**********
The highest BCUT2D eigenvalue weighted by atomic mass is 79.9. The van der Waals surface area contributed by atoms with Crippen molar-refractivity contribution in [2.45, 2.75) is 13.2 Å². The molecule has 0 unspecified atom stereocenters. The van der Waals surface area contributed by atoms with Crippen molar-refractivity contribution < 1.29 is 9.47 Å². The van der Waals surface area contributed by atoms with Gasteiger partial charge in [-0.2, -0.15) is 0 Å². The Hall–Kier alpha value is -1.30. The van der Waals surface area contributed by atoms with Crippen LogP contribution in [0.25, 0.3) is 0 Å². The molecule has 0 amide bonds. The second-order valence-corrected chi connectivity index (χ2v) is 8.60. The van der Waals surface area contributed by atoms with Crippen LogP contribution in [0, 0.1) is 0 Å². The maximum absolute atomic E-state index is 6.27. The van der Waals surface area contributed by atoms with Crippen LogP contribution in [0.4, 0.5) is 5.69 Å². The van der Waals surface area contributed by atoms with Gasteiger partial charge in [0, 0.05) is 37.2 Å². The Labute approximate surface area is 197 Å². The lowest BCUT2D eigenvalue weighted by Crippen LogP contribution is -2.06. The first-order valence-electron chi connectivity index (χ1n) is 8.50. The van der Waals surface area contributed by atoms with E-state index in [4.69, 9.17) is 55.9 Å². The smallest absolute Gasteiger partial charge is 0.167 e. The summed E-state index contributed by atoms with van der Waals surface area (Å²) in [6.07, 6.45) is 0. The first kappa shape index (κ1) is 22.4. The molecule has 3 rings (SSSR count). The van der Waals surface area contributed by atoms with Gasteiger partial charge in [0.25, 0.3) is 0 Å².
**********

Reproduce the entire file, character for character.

The highest BCUT2D eigenvalue weighted by atomic mass is 79.9. The van der Waals surface area contributed by atoms with Crippen molar-refractivity contribution in [2.45, 2.75) is 13.2 Å². The molecule has 0 unspecified atom stereocenters. The van der Waals surface area contributed by atoms with Crippen molar-refractivity contribution < 1.29 is 9.47 Å². The van der Waals surface area contributed by atoms with Gasteiger partial charge in [-0.2, -0.15) is 0 Å². The Hall–Kier alpha value is -1.30. The van der Waals surface area contributed by atoms with Crippen LogP contribution in [0.25, 0.3) is 0 Å². The molecule has 0 amide bonds. The second-order valence-corrected chi connectivity index (χ2v) is 8.60. The van der Waals surface area contributed by atoms with Crippen LogP contribution in [0, 0.1) is 0 Å². The maximum absolute atomic E-state index is 6.27. The van der Waals surface area contributed by atoms with Crippen LogP contribution in [0.4, 0.5) is 5.69 Å². The van der Waals surface area contributed by atoms with Gasteiger partial charge in [0, 0.05) is 37.2 Å². The Labute approximate surface area is 197 Å². The lowest BCUT2D eigenvalue weighted by Crippen LogP contribution is -2.06. The first-order valence-electron chi connectivity index (χ1n) is 8.50. The van der Waals surface area contributed by atoms with E-state index in [4.69, 9.17) is 55.9 Å². The smallest absolute Gasteiger partial charge is 0.167 e. The summed E-state index contributed by atoms with van der Waals surface area (Å²) in [6.07, 6.45) is 0. The first kappa shape index (κ1) is 22.4. The molecule has 3 rings (SSSR count). The van der Waals surface area contributed by atoms with Gasteiger partial charge in [0.25, 0.3) is 0 Å².